WHY THIS IS GREAT FOR HSPs: HSPs have slightly different lifestyle needs than non-HSPs. But because HSPs are a minority, most workplaces are set up with the needs of the non-HSP majority in mind, with HSP needs being ignored. Self-employment makes it possible for HSPs to let go of the rigid requirements and standards of the rest of the world and design a lifestyle that allows them to thrive. Bye-bye hustle and bustle.
And speaking of hustle and bustle…
2. You CAN GO AT YOUR OWN PACE
When you are self-employed, nobody’s breathing down your neck and nobody’s pressuring you to meet unrealistic deadlines. You can work at whatever pace feels comfortable to you. You can structure your days and weeks however you want. You can complete tasks in whatever order makes sense to you.
WHY THIS IS GREAT FOR HSPs: HSPs process information deeply and like to think things through. We also need more downtime than non-HSPs to give our sensitive nervous system time to recover from overstimulation. Having control over the pace of work allows HSPs to listen to their bodies and avoid the physical stress that comes with constant time pressure and the go-go-go mindset that is often characteristic of conventional workplaces.
3. YOU have more freedom to follow your passions AND PURPOSE
Some people equate “having a business” with only wanting to make money. But having a business can be about so much more. Your business can be the channel through which you do work that is exciting to you and serve people in a way that is meaningful to you.
WHY THIS IS GREAT FOR HSPs: HSPs tend to be imaginative and compassionate people who care deeply about the world and the wellbeing of other people. Conventional work environments where performance and profits are valued above all else are likely to depress HSPs. Tasks that are repetitive and meaningless are likely to squelch HSPs’ creative spirits. On the other hand, self-employed HSPs have the freedom to follow their passions and purpose and use their creativity to benefit others.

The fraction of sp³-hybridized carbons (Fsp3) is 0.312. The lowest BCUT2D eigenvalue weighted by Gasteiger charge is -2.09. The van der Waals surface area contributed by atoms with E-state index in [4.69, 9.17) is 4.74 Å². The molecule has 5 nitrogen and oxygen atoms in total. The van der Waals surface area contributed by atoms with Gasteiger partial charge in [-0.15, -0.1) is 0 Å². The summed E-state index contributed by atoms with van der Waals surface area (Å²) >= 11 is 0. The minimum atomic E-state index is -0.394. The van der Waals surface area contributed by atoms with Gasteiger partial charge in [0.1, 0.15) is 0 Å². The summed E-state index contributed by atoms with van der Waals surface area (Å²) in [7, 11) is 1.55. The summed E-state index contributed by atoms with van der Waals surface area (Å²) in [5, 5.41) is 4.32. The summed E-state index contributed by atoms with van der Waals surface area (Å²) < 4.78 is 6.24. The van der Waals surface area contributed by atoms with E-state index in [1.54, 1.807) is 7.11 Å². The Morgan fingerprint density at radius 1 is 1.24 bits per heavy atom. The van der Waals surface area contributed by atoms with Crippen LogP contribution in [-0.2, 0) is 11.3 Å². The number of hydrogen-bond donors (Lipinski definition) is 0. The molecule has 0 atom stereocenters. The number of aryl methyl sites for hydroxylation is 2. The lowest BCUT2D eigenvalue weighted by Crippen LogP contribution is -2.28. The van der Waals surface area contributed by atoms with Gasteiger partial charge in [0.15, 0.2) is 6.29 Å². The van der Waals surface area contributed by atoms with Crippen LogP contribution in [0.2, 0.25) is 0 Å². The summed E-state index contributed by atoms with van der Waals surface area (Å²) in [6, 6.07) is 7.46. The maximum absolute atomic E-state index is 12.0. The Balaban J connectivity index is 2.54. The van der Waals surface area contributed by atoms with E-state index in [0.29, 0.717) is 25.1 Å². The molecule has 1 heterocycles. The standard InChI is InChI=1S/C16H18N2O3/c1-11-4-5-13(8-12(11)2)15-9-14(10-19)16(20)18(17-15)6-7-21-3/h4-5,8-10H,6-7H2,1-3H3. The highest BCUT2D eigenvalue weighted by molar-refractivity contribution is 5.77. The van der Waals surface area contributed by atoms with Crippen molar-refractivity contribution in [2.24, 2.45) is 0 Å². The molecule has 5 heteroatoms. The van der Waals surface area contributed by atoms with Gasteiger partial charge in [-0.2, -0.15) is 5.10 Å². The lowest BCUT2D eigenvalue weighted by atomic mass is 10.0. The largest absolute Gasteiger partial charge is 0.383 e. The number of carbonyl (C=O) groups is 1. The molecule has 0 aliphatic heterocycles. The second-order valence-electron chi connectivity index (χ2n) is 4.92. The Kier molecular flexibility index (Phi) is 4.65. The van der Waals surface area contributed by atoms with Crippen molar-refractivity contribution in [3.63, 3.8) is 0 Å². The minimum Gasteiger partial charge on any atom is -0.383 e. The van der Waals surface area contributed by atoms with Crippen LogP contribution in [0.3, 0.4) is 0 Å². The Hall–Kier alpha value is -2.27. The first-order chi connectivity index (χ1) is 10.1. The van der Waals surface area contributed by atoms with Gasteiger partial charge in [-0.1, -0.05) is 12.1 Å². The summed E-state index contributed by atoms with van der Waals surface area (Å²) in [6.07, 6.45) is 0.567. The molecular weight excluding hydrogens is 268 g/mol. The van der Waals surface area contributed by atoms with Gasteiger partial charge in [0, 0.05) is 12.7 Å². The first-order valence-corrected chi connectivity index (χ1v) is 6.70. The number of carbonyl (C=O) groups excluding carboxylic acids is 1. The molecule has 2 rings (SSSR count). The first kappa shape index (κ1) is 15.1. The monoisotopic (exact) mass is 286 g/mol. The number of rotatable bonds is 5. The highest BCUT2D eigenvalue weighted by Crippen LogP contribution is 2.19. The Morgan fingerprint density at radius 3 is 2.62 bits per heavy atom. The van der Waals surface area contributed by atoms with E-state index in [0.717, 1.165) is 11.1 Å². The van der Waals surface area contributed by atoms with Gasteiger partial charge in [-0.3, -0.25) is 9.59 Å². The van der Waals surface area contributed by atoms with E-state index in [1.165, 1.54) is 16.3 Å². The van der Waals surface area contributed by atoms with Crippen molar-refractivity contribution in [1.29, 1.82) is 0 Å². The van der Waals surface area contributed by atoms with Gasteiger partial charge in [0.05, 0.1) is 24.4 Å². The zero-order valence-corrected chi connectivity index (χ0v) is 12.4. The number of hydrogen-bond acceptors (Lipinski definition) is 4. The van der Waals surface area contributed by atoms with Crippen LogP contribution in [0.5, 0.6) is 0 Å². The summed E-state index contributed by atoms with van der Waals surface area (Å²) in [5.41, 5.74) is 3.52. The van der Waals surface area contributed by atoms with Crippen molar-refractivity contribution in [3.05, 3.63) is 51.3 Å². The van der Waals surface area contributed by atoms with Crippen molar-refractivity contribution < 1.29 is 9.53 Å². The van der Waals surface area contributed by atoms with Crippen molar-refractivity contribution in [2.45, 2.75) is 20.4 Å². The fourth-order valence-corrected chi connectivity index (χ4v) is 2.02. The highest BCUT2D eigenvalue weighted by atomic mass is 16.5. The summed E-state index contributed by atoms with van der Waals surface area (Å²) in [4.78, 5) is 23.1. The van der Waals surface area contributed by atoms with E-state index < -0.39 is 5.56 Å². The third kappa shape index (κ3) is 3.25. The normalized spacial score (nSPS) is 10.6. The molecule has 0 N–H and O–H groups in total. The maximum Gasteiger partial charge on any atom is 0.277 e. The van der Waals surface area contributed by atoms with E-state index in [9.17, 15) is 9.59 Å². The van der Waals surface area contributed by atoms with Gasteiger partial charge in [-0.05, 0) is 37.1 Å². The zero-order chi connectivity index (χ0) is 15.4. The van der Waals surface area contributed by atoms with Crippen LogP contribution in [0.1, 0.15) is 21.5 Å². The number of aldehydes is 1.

4. You can easily add variety
Many conventional occupations have a fairly narrow focus. Whatever your area of expertise is, you are expected to devote yourself to that area all day every day. Some people like it that way, but others crave more variety. And self-employment is one way to create that variety. It’s often easier for self-employed people to experiment and indulge varied interests. Instead of building a business strictly focused on one endeavor, some self-employed people intentionally develop multiple income streams.
WHY THIS IS GREAT FOR HSPs: While HSPs are easily overstimulated physically, they are just easily understimulated mentally. HSP brains are built for deep processing and analysis. Many HSPs love learning and have a hard time choosing just one from their many interests to focus on. Self-employed HSPs have the freedom to design careers that allow for continuous learning and following a variety of passions.
WHat’S THE RIGHT OPTION FOR YOU?
For some HSPs, the downsides of self-employment are too great and they would rather pursue conventional employment. And that can be a great choice! Although meeting your HSP needs in the conventional career world may take some legwork to find just the right fit, it’s by no means impossible.
For other HSPs, the upsides of self-employment are simply too sweet to pass up. The good news for these HSPs is that every single one of the downsides can be addressed and managed to make them more tolerable.
If you’d like help figuring out the right career options for YOU, I regularly serve as a mentor coach for my fellow HSPs who are trying to make up their minds regarding self-employment or who are already in the beginning stages of building their own business. Click here for more info on my HSP business coaching packages. My coaching services are location-independent with all sessions conducted online via Zoom.